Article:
Replica of Daguerre-Giroux camera

Made:
1839 (original); c. 1988 (replica) in France
maker:
Science Museum
,
Louis Daguerre
and
Alphonse Giroux

Replica of Daguerre-Giroux camera. Sliding box camera for daguerreotype plates up to 300x220cm. Plate holder replica of original in Museum of Science, Oxford. Achromat lens; sliding lens cover. Ex-Cromer Collection (donated April 1950). Stand is a modern replica by Science Museum workshop about 1988.

Replica of Daguerre-Giroux camera, the original made in 1839 by Alphonse Giroux (c. 1775-1848).

Daguerreotype photography was invented by the French photographic pioneer Louis Daguerre (1789-1851) and was made public in 1839. Daguerre granted the right to make and sell daguerreotype cameras to Alphonse Giroux of Paris. This was the first commercially available camera and it produced the first distinctive photographic positives.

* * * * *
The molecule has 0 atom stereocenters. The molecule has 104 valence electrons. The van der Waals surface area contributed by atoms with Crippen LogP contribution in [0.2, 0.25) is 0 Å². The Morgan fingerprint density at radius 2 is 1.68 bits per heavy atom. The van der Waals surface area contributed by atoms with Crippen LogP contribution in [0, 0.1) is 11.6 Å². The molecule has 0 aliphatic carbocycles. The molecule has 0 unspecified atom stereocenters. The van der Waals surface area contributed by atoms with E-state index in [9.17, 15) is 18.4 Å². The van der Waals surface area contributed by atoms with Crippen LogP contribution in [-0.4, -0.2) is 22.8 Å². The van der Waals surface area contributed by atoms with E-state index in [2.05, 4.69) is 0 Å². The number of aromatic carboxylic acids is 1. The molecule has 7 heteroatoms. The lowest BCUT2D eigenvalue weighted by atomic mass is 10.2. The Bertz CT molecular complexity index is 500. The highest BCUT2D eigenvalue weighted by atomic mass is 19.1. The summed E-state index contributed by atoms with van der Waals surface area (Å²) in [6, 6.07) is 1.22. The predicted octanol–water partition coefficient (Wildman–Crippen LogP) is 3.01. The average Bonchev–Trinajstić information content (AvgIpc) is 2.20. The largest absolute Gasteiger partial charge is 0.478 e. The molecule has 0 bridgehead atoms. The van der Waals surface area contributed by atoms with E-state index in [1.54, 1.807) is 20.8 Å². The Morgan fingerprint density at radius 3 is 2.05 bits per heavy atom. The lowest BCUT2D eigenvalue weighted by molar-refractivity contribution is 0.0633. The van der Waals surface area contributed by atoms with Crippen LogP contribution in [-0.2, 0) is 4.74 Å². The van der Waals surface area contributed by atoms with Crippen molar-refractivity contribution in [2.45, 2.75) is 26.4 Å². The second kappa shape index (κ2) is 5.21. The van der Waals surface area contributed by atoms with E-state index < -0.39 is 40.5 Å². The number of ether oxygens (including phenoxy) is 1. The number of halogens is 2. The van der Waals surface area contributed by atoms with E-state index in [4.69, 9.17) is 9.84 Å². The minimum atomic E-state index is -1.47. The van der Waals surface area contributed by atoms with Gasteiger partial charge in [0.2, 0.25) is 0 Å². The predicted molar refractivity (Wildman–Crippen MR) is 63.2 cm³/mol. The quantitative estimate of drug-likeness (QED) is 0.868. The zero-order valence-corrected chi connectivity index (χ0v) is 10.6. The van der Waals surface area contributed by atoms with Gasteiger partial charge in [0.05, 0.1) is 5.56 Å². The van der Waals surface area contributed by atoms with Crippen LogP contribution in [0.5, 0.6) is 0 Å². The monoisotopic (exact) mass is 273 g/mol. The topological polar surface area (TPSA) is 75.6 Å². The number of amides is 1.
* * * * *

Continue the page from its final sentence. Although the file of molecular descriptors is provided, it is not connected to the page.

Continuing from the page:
On display

National Science and Media Museum: Kodak Gallery

If you are visiting to see this object, please contact us in advance to make sure that it will be on display.

Details

Category:
Photographic Technology
Object Number:
1990-5036/6955
Materials:
brass (copper, glass, paper (fibre product), wood (unidentified), zinc alloy)
Measurements:
overall stand: 800 mm x 375 mm x 365 mm,
overall camera: 312 mm x 365 mm x 600 mm,
type:
replica
taxonomy:
credit:
The Kodak Collection at the National Media Museum, Bradford
status:
Permanent collection

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